2)   The identities of these five kinds of people are true reflections of Jesus, the one sent with orders to reproduce himself, the prophetic voice of the Living God, the source of the good news, the good shepherd, and the model for us to follow in our quest to know Father. These folks are the five faces of Jesus.
      3)   These people must only do as models to assist in our transformation into the image of  the Most High. The danger of them doing is that the image of Christ naturally flows out their innate identity, so they will appear to be superstars to those of us who weren’t born with one of these identities.

So we spend year after year sitting on the bench watching them be them, intimidating us into nothingness, worthlessness, and pew-warming boredom. When this revelation hits us, we will move Derek and those like him into the position they were created to play: COACHING.

If you are sitting under someone’s ministry (not that I would tell anyone what to do) get what he/she can teach you and get out onto your own team where you can be a starting player. At the very least, you’ll have fewer splinters in your posterior. 

Tim Mather
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Deliverance is Messy

Deliverance creates chaos in the church. Why? In our 30 plus years of deliverance ministry we have seen pastors fear and avoid deliverance. Pastors spend much of their ministry focus and time on trying to keep the ship/church from rocking and keeping its course. Deliverance ministry is messy, not in how it is administered. If ministered correctly, prophetically, it is a simple prayer ministry that frees the individual from the strongman and his entourage. They are embedded within an individual’s thoughts and beliefs to “steal, kill, and destroy” one’s ability to experience abundant life in the Kingdom of Light.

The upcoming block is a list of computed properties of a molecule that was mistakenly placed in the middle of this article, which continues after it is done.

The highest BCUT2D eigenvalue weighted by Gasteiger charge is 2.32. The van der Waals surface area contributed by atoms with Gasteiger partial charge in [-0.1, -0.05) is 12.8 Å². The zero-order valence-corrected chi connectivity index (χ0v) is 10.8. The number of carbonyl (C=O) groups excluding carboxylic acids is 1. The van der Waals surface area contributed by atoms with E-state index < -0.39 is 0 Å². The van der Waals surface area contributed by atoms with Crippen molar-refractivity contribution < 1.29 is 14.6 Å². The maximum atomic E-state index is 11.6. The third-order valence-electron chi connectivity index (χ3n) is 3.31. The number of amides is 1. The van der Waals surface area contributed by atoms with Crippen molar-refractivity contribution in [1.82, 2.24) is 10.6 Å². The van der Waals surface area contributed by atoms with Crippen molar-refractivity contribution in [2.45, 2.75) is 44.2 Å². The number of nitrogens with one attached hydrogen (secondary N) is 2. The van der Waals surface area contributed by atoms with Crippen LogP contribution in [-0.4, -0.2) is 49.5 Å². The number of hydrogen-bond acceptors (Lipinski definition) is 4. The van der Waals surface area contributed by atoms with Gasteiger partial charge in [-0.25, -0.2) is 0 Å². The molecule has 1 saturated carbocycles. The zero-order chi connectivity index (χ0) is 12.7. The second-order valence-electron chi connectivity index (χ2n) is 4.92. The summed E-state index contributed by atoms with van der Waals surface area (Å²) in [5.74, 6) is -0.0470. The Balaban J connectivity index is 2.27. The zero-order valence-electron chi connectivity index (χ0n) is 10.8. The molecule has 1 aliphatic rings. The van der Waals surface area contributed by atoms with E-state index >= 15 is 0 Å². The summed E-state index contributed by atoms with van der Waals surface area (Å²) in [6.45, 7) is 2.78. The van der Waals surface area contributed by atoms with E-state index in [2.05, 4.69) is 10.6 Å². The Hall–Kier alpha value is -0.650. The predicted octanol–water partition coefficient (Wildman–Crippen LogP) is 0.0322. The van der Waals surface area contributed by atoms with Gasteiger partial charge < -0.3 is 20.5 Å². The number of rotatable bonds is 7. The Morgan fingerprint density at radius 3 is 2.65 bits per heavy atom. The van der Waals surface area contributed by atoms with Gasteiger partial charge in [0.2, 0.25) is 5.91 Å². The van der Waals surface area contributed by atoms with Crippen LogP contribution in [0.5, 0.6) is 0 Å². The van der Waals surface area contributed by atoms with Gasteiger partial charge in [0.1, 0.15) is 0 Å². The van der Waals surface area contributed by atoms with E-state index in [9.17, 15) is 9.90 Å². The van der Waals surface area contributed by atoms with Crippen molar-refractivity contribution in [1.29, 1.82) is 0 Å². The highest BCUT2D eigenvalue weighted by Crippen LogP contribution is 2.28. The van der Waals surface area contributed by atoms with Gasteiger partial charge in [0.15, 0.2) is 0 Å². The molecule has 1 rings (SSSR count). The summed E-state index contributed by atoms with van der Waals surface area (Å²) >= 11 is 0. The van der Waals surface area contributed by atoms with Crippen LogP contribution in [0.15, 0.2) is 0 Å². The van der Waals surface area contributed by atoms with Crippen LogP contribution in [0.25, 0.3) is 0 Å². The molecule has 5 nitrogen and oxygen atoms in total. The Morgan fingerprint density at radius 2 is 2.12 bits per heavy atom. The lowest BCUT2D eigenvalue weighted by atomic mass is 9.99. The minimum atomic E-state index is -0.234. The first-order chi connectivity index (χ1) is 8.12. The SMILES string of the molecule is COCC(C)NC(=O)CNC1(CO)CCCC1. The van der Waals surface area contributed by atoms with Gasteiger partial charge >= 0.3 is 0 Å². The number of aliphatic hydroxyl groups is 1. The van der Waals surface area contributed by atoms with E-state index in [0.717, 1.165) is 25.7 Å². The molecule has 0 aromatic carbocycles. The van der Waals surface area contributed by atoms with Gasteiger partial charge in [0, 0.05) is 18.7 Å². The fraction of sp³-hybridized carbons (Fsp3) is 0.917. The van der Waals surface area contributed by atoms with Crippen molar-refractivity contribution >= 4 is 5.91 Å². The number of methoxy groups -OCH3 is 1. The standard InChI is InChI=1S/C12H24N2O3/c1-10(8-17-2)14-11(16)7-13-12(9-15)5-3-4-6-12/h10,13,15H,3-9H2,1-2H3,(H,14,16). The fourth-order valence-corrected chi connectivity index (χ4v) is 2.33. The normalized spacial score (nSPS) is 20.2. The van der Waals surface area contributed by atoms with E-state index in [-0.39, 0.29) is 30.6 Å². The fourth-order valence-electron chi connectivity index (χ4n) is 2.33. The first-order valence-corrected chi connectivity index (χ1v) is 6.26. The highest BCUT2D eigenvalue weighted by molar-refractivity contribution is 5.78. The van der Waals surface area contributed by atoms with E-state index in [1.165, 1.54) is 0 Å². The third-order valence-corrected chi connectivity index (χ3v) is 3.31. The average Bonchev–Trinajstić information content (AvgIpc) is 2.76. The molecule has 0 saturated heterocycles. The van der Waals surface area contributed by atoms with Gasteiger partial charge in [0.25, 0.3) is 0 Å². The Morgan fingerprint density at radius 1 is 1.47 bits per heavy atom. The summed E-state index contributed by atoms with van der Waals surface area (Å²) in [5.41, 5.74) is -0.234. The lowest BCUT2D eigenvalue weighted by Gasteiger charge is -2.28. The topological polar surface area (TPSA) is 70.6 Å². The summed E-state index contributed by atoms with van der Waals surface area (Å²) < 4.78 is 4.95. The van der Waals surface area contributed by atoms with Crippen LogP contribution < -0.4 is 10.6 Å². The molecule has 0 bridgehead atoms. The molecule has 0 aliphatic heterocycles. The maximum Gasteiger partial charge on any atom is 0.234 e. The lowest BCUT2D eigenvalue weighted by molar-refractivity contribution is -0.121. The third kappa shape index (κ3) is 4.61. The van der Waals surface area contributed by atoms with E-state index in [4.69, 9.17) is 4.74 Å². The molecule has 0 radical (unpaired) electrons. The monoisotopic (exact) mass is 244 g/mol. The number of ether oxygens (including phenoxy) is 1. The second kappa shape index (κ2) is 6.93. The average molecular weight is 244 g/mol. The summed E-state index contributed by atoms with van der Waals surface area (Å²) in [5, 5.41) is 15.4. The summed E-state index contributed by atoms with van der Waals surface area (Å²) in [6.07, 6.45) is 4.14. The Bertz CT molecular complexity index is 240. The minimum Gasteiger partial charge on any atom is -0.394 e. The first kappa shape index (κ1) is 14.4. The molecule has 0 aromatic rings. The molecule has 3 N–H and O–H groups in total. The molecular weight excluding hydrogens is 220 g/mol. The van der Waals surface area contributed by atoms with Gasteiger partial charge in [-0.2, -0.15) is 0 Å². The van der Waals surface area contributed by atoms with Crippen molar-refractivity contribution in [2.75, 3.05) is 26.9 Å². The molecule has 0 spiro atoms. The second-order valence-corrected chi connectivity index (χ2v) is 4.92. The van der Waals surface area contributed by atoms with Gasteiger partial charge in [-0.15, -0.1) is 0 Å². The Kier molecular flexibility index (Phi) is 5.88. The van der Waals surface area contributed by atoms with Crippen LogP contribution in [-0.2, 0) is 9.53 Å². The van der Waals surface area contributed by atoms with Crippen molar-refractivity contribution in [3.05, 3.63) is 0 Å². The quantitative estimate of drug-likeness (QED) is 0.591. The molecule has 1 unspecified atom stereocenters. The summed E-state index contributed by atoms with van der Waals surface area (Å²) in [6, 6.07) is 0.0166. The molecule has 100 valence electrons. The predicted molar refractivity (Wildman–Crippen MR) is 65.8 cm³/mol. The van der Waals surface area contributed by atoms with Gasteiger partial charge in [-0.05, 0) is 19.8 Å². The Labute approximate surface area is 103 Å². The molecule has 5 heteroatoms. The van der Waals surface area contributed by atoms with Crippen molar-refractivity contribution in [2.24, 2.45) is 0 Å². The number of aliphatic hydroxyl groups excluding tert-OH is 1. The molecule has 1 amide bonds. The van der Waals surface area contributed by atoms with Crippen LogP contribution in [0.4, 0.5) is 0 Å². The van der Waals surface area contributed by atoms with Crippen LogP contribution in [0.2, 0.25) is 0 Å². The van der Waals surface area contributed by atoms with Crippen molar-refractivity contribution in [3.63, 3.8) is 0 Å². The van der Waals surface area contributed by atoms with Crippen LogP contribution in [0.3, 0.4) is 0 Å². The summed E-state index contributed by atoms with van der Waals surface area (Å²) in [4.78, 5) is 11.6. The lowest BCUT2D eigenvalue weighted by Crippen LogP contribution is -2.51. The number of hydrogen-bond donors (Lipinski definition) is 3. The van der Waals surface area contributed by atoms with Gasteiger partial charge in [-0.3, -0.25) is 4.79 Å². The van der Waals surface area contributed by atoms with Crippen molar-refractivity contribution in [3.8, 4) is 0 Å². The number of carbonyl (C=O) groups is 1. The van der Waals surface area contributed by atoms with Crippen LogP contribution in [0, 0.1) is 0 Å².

Deliverance removes this foreigner, this squatter. Deliverance is also like surgery to remove a tumor (the demonic presence) that toxifies the whole person. But just like the need for post-surgery recovery, one needs to pursue the rest of Luke 4:18: healing the broken hearted and liberty from the bruises that rule us.

Demons are focused on maintaining the bruise in our soul. They want us to be focused on our pain, rather than experiencing the liberating healing that God provides. When we are emotionally wounded in life, our emotions are frozen at the emotional/physical age they occurred. How absurd that we Christians are working so hard to be spiritually mature when we are so broken and emotionally immature. Deliverance is the first stage of walking away from emotional immaturity. The soul healing journey pursued after deliverance is the process of maturing emotionally and therefore walking into spiritual maturity.

Comparing the church to the family, parenting immature toddlers is easier than parenting teens and young adults. Toddlers are focused on their most basic needs: food, attention, and comfort. They are immature in how to meet their own needs and are dependent upon others for meeting those needs. Teens are discovering and pressing toward independence. They want responsibility and are learning how to meet their own needs to develop a life independent of their parents.

Young adults, while physically more mature than toddlers and teens, struggle with responsibility. While they want to be on their own, often face difficult decisions and make mistakes. Life gets difficult and messy. Teens reject the strong parenting controls of their childhood, but young adults also may reject the gentle life coaching they so desperately need. In the church we call these kinds of people “rebels” because they are judged as rejecting “spiritual authority.” But refusing authoritarian controls and not wanting to be treated like an immature child is simply “growing up.”  In Ephesians 4:14-15, Paul says that we must become mature.

Growing up is messy.